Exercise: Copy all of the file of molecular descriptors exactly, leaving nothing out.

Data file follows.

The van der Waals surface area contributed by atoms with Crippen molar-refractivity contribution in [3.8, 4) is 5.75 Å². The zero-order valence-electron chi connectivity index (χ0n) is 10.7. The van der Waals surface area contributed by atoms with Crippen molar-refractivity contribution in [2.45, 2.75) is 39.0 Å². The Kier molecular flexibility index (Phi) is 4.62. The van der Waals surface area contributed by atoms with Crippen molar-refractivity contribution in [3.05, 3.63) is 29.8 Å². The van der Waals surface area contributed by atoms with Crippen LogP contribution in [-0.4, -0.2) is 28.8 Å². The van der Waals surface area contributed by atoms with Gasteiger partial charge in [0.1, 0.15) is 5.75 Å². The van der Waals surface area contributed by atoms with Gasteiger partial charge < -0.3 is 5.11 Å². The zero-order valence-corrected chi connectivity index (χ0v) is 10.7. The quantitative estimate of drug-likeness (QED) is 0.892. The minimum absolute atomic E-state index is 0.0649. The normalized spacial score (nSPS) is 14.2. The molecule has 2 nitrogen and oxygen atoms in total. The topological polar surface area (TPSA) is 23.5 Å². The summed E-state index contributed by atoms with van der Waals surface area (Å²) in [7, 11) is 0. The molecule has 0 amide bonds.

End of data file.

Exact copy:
The van der Waals surface area contributed by atoms with Crippen molar-refractivity contribution in [3.8, 4) is 5.75 Å². The zero-order valence-electron chi connectivity index (χ0n) is 10.7. The van der Waals surface area contributed by atoms with Crippen molar-refractivity contribution in [2.45, 2.75) is 39.0 Å². The Kier molecular flexibility index (Phi) is 4.62. The van der Waals surface area contributed by atoms with Crippen molar-refractivity contribution in [3.05, 3.63) is 29.8 Å². The van der Waals surface area contributed by atoms with Crippen LogP contribution in [-0.4, -0.2) is 28.8 Å². The van der Waals surface area contributed by atoms with Gasteiger partial charge in [0.1, 0.15) is 5.75 Å². The van der Waals surface area contributed by atoms with Gasteiger partial charge < -0.3 is 5.11 Å². The zero-order valence-corrected chi connectivity index (χ0v) is 10.7. The quantitative estimate of drug-likeness (QED) is 0.892. The minimum absolute atomic E-state index is 0.0649. The normalized spacial score (nSPS) is 14.2. The molecule has 2 nitrogen and oxygen atoms in total. The topological polar surface area (TPSA) is 23.5 Å². The summed E-state index contributed by atoms with van der Waals surface area (Å²) in [7, 11) is 0. The molecule has 0 amide bonds.